The move would appear to be an attempt to foster US infrastructure companies and let Huawei take some income from 5G markets where it is currently banned as a result of a US-China trade war.
"[Huawei is] open to sharing our 5G technologies and techniques with US companies, so that they can build up their own 5G industry," the New York Times quoted Ren, as saying. "This would create a balanced situation between China, the US and Europe."
In the Economist Ren said: "A balanced distribution of interests is conducive to Huawei's survival."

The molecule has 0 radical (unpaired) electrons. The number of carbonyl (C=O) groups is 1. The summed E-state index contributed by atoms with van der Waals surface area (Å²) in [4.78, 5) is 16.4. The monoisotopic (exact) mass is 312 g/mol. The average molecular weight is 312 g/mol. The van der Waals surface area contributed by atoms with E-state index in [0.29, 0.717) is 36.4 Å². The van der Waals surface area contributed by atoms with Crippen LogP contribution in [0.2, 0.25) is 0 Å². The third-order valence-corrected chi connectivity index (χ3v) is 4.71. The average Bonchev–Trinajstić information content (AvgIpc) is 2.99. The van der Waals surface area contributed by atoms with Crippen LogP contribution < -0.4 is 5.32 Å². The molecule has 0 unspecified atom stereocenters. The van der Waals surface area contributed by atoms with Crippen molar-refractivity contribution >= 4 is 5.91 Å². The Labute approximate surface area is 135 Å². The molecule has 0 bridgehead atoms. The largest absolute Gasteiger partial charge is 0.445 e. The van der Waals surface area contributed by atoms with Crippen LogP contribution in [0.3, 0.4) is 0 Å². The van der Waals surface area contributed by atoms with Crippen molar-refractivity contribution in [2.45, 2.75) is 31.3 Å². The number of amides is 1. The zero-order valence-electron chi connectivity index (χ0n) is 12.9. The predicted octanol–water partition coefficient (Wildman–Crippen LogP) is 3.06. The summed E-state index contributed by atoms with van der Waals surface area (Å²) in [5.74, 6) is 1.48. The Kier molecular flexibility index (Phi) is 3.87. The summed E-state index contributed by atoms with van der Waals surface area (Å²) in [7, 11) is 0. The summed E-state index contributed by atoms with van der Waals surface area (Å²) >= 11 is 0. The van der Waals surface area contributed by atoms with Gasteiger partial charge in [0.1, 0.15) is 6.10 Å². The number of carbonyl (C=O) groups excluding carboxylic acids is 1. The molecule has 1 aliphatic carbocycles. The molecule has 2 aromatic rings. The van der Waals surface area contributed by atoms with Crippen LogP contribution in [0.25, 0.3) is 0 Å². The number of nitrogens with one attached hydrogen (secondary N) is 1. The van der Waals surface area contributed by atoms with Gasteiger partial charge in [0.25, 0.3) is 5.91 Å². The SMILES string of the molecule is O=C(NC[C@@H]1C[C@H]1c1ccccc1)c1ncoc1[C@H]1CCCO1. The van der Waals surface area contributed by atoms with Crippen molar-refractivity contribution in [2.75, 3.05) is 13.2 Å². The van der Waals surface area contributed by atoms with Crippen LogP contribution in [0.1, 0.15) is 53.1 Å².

The licensing could be advantageous to Huawei in helping to establish polar codes as the de facto method of encoding data, an area in which Huawei has a strong patent position can could therefore take advantage.
However, observers said the offer is unlikely to be taken up because licensees would not have the engineering resources to scutinize the millions of lines of code to make sure it is free of trapdoors and that United States' main problem with Huawei is the strict legal obligations it operates under with the Chinese state. These mean it can be required to surrender tools and communications to which it has access.
Huawei has given assurances that it is a commercial company and has no intention of surrendering data.